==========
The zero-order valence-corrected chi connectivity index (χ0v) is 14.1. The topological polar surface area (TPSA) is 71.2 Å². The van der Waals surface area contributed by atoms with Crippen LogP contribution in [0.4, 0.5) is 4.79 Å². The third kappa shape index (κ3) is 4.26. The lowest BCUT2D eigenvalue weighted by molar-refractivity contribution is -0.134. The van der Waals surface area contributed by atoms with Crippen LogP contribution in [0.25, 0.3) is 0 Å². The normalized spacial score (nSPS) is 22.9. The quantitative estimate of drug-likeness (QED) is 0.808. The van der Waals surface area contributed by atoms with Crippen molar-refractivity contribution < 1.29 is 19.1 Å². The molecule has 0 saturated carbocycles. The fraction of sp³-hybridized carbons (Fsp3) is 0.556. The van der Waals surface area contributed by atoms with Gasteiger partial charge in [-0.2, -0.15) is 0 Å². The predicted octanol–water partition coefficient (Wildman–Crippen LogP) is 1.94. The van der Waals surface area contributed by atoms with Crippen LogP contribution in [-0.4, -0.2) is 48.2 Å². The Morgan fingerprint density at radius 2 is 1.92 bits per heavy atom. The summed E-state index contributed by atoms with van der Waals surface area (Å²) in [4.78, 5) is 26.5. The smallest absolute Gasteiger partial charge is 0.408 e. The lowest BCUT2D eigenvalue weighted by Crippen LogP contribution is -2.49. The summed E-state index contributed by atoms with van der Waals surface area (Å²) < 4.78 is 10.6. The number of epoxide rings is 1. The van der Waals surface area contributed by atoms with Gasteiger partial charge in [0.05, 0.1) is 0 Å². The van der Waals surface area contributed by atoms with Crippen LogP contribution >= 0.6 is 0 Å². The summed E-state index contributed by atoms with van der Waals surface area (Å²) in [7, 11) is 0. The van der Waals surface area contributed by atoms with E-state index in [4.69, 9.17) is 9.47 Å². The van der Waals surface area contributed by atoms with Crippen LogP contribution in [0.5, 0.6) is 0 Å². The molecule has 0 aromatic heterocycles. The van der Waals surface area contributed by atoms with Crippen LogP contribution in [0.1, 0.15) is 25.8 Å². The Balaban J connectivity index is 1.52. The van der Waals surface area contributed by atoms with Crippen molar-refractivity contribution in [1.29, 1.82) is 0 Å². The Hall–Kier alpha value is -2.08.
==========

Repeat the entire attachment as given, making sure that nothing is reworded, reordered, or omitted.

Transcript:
The zero-order valence-corrected chi connectivity index (χ0v) is 14.1. The topological polar surface area (TPSA) is 71.2 Å². The van der Waals surface area contributed by atoms with Crippen LogP contribution in [0.4, 0.5) is 4.79 Å². The third kappa shape index (κ3) is 4.26. The lowest BCUT2D eigenvalue weighted by molar-refractivity contribution is -0.134. The van der Waals surface area contributed by atoms with Crippen LogP contribution in [0.25, 0.3) is 0 Å². The normalized spacial score (nSPS) is 22.9. The quantitative estimate of drug-likeness (QED) is 0.808. The van der Waals surface area contributed by atoms with Crippen molar-refractivity contribution < 1.29 is 19.1 Å². The molecule has 0 saturated carbocycles. The fraction of sp³-hybridized carbons (Fsp3) is 0.556. The van der Waals surface area contributed by atoms with Gasteiger partial charge in [-0.2, -0.15) is 0 Å². The predicted octanol–water partition coefficient (Wildman–Crippen LogP) is 1.94. The van der Waals surface area contributed by atoms with Crippen LogP contribution in [-0.4, -0.2) is 48.2 Å². The Morgan fingerprint density at radius 2 is 1.92 bits per heavy atom. The summed E-state index contributed by atoms with van der Waals surface area (Å²) in [4.78, 5) is 26.5. The smallest absolute Gasteiger partial charge is 0.408 e. The lowest BCUT2D eigenvalue weighted by Crippen LogP contribution is -2.49. The summed E-state index contributed by atoms with van der Waals surface area (Å²) < 4.78 is 10.6. The number of epoxide rings is 1. The van der Waals surface area contributed by atoms with Gasteiger partial charge in [0.05, 0.1) is 0 Å². The van der Waals surface area contributed by atoms with Crippen LogP contribution >= 0.6 is 0 Å². The summed E-state index contributed by atoms with van der Waals surface area (Å²) in [7, 11) is 0. The van der Waals surface area contributed by atoms with E-state index in [4.69, 9.17) is 9.47 Å². The van der Waals surface area contributed by atoms with Crippen LogP contribution in [0.5, 0.6) is 0 Å². The molecule has 0 aromatic heterocycles. The van der Waals surface area contributed by atoms with Crippen LogP contribution in [0.1, 0.15) is 25.8 Å². The Balaban J connectivity index is 1.52. The van der Waals surface area contributed by atoms with Crippen molar-refractivity contribution in [1.29, 1.82) is 0 Å². The Hall–Kier alpha value is -2.08.